Meck County sheriff says he’s already addressed safety concerns at jail after inspection report

CHARLOTTE — Mecklenburg County Sheriff Garry McFadden said during a news conference Friday that’s he’s already addressed serious safety concerns at the jail described by the state. He also said he’s working to move hundreds of inmates out and bring more staff in.

This comes after a Dec. 21 inspection report from the state’s Department of Health and Human Services, which said conditions at Mecklenburg County Detention Center Central are putting inmates’ and staff members’ safety at risk. The state also said more than 400 inmates need to be moved from the jail immediately.

“It’s a biannual inspection. It’s not an enforcement. It is a correction measure, and we welcome those corrective measures,” McFadden said.

Most of the issues at the jail stem from staffing issues. Currently, the jail is still short 157 employees, and it’s led to inadequate supervision of inmates, fights and staff members being assaulted.

During the news conference, McFadden said they have already made adjustments, including creating a 16-member team to keep the jail safe. He said it’s paying off.

“Since November of 2021, we have not had an assault with a weapon in Mecklenburg County Detention Center,” the sheriff said.

The vice president of Charlotte’s Fraternal Order of Police, Daniel Redford, said the jail is not safe. The FOP filed a complaint with the state about the jail in 2021. Redford said the complaint included many of the issues found in he new report.

“It’s his employees who are the catalyst for these complaints. They are the ones suffering the most. They’re the ones tired of conditions in the jail,” he said.

On Friday, McFadden said he’s close with his staff, saying he even helps out on weekends.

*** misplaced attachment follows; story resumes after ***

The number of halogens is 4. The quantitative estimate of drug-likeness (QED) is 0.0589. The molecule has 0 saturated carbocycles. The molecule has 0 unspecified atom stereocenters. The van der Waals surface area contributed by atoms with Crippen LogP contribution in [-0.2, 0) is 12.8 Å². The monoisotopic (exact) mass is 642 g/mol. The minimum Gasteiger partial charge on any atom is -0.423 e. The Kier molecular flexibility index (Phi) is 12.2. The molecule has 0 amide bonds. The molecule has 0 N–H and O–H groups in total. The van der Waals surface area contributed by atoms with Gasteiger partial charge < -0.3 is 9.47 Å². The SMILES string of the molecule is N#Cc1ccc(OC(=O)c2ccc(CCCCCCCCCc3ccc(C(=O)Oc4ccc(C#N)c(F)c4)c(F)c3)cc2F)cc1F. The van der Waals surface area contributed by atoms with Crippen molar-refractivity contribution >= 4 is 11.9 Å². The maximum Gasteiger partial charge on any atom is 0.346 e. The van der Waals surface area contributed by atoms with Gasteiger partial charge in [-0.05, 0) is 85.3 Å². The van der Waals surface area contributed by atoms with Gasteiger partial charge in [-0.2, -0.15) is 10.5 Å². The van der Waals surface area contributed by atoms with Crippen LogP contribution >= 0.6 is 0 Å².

“I saw that nowhere in any media release that the sheriff pushed food carts,” McFadden said.

He blames COVID-19, and the “great resignation” for staffing issues, and said he’s trying to reduce the number of inmates to help.

On Thursday night alone, McFadden said 104 inmates were released or relocated, but 79 new inmates were brought in. He also said one inmate has been at the county jail since 2012 awaiting trial.

McFadden said he has contacted 99 sheriff’s offices across North Carolina to help reduce the number of inmates in the jail, but only five responded with help. He said prisons and jails across the state are dealing with staffing shortages.

“My staff has been working diligently for two years,” McFadden said.

McFadden ended the news conference by stressing that the jail will continue to operate.

“Let me reassure you this, the Mecklenburg County Jail is not closing at all,” he said.

The Dec. 21 report found the detention center overcrowded and understaffed, posing an imminent threat to safety. According to the report, there has been an increase in the number of incidents that have resulted in staff and inmates being hurt. It also said there have been delays in response times when handling those situations.

In a January statement, the sheriff’s office said it is working to reduce the population inside the detention center, and to transfer residents who have been sentenced to DPS facilities. They are identifying inmates who may be eligible for release and are looking to see if other counties can house residents from Mecklenburg County.

“We have been very transparent about the shortages facing the agency and we are exhausting all options to ensure the safety and security of MCDCC. These are unprecedented times. Our staff has worked through the COVID-19 pandemic since the beginning of 2020,” McFadden said in January. “They are fatigued, coping with loss due to the virus or battling the virus themselves while still fulfilling their duties at MCSO. We must take all of these factors into account, but we will not cease in our efforts to adequately operate our detention facility.”

When it comes to how many inmates are housed at the county jail, it fluctuates from anywhere from 800 to 1,300 daily.

The sheriff has 60 days to fix all the problems brought up in the state inspection report.

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